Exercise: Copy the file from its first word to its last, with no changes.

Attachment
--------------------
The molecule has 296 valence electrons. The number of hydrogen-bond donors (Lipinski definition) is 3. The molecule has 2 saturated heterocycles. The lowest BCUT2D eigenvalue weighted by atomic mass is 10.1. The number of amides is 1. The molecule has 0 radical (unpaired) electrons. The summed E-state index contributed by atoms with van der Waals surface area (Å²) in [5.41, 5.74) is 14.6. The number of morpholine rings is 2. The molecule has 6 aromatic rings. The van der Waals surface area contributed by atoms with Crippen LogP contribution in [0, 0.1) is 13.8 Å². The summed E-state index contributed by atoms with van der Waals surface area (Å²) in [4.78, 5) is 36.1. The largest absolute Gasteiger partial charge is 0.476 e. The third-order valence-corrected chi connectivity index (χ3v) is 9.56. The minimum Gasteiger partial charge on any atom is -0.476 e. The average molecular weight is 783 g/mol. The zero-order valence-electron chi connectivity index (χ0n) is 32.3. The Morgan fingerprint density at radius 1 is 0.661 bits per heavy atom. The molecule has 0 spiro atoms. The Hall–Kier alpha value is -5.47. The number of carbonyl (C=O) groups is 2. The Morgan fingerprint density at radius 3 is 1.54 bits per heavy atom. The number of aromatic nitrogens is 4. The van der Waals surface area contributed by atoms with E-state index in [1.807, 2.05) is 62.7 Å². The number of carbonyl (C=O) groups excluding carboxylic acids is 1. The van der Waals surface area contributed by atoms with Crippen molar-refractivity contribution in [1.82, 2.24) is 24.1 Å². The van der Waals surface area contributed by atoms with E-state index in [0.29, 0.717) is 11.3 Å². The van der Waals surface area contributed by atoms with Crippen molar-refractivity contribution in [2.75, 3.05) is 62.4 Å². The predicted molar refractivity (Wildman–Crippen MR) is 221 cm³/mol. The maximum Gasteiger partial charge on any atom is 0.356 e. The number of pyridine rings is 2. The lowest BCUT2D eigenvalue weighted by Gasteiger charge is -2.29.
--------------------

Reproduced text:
The molecule has 296 valence electrons. The number of hydrogen-bond donors (Lipinski definition) is 3. The molecule has 2 saturated heterocycles. The lowest BCUT2D eigenvalue weighted by atomic mass is 10.1. The number of amides is 1. The molecule has 0 radical (unpaired) electrons. The summed E-state index contributed by atoms with van der Waals surface area (Å²) in [5.41, 5.74) is 14.6. The number of morpholine rings is 2. The molecule has 6 aromatic rings. The van der Waals surface area contributed by atoms with Crippen LogP contribution in [0, 0.1) is 13.8 Å². The summed E-state index contributed by atoms with van der Waals surface area (Å²) in [4.78, 5) is 36.1. The largest absolute Gasteiger partial charge is 0.476 e. The third-order valence-corrected chi connectivity index (χ3v) is 9.56. The minimum Gasteiger partial charge on any atom is -0.476 e. The average molecular weight is 783 g/mol. The zero-order valence-electron chi connectivity index (χ0n) is 32.3. The Morgan fingerprint density at radius 1 is 0.661 bits per heavy atom. The molecule has 0 spiro atoms. The Hall–Kier alpha value is -5.47. The number of carbonyl (C=O) groups is 2. The Morgan fingerprint density at radius 3 is 1.54 bits per heavy atom. The number of aromatic nitrogens is 4. The van der Waals surface area contributed by atoms with E-state index in [1.807, 2.05) is 62.7 Å². The number of carbonyl (C=O) groups excluding carboxylic acids is 1. The van der Waals surface area contributed by atoms with Crippen molar-refractivity contribution in [1.82, 2.24) is 24.1 Å². The van der Waals surface area contributed by atoms with E-state index in [0.29, 0.717) is 11.3 Å². The van der Waals surface area contributed by atoms with Crippen molar-refractivity contribution in [2.75, 3.05) is 62.4 Å². The predicted molar refractivity (Wildman–Crippen MR) is 221 cm³/mol. The maximum Gasteiger partial charge on any atom is 0.356 e. The number of pyridine rings is 2. The lowest BCUT2D eigenvalue weighted by Gasteiger charge is -2.29.